Hypertension is the medical term for high blood pressure.
Which cats are likely to get high blood pressure?
In humans, hypertension is related to several factors, including a stressful lifestyle. Although not all causes of feline hypertension have been identified, stress does not appear to play a role in the development of this disorder in cats. However, kidney, thyroid, and heart disease are known to cause feline hypertension and will be described in detail.
What are the clinical signs?
Visual abnormalities are the most common clinical findings with feline hypertension. These abnormalities can include dilated pupils which do not constrict with light, blood within the chamber of the eye, and blindness. Blindness develops because high blood pressure in the eye causes the retina to detach. These cats run into objects in their path because most of them have no vision at all.
In some cases, hypertension is suspected because of a heart murmur or kidney-related signs, such as increased water intake or urination.
What causes hypertension?
Kidney failure and hyperthyroidism have been identified as the two most common predisposing factors for the development of feline hypertension. Certain heart diseases can also cause hypertension.
Kidney disease. It appears that several different mechanisms may lead to the development of hypertension in cats with kidney disease. One theory suggests that as a cat age, the kidneys undergo normal aging changes, including a slow accumulation of scar tissue. With time, this scar tissue causes the kidneys to shrink in size. When the kidney shrinks, it is harder for the blood to filter through. Because the kidneys normally receive 20% of the blood with every heartbeat, blood backs up into the arteries and leads to an increase in blood pressure. One study found that about 60% of cats in old-age kidney failure have hypertension. Even elderly cats in the early stages of kidney disease may also have hypertension.
Hyperthyroidism. The thyroid gland is located in the neck and plays a very important role in regulating the body's rate of metabolism. Hyperthyroidism is a disorder characterized by the overproduction of thyroid hormone and a subsequent increase in the metabolic rate. This is a fairly common disease of older cats. Although the thyroid gland enlarges, it is usually a non-malignant change (benign). Less than 2% of hyperthyroid cases involve a malignant change in the gland.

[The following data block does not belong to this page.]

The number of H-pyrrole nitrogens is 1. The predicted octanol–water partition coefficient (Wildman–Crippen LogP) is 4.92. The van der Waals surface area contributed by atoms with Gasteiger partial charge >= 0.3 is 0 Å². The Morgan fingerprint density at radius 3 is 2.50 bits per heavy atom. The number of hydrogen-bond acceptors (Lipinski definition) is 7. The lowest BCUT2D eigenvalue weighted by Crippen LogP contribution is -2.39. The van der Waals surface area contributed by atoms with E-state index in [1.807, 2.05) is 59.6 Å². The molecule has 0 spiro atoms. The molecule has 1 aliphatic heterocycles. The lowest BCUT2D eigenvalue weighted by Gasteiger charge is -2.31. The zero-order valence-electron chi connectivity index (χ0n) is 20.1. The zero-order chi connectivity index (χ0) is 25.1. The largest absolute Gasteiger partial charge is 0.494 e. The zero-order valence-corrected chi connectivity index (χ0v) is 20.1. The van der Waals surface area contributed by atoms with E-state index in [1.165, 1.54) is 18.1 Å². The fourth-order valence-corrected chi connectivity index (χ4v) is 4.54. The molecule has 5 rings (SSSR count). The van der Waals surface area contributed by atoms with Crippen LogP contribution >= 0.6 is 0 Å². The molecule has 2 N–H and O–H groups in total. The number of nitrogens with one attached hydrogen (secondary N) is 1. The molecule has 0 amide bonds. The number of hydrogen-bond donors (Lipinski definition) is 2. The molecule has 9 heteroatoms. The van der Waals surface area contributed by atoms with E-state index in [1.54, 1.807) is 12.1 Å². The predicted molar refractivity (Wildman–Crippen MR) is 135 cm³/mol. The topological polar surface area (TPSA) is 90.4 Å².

Many organs are affected by this disease, including the heart. The heart is stimulated to pump faster and more forcefully, and eventually, the heart enlarges to meet these increased demands for blood flow. The increased pumping pressure leads to a greater output of blood and high blood pressure. About 25% of cats with hyperthyroidism have high blood pressure, although most of them do not have blood pressures high enough to cause blindness.
How is hypertension diagnosed?
Hypertension should be suspected in any older cat with kidney disease or hyperthyroidism. Onset of sudden, unexplained blindness should raise a strong suspicion for hypertension and the associated diseases should be considered. Also, the presence of a heart murmur or kidney-related problems may signal the presence of a hypertensive state.
Blood pressure is determined with a device that can detect blood flow in arteries. Obviously, the cat has very small arteries when compared to those of humans. Consequently, the standard blood pressure equipment used on humans will not work on cats.
What is involved in treatment?
Although there are several drugs which are very effective in treating human hypertension, none of these are approved for use in cats. Research efforts have determined that some of these drugs are effective in cats. Studies are still being done to determine which drugs are the safest and most reliable.
What is the prognosis?
The underlying disease that caused hypertension to develop must be cured or controlled. Long-term success depends on whether or not this is possible. If the cat has kidney, heart, or thyroid disease, it is important to treat those aggressively. Hyperthyroidism is curable, but hypertrophic cardiomyopathy and old-age kidney failure are not. However, even those can be managed successfully in many cats.
If the cat has blindness due to detached retinas, a medical emergency exists. Blood pressure must be lowered quickly for the preservation of vision. If the retinas remain detached for more than a day or two, the prognosis is poor for a return of normal vision. Therefore, the key to a successful outcome is rapid diagnosis and early administration of the proper medication to lower blood pressure.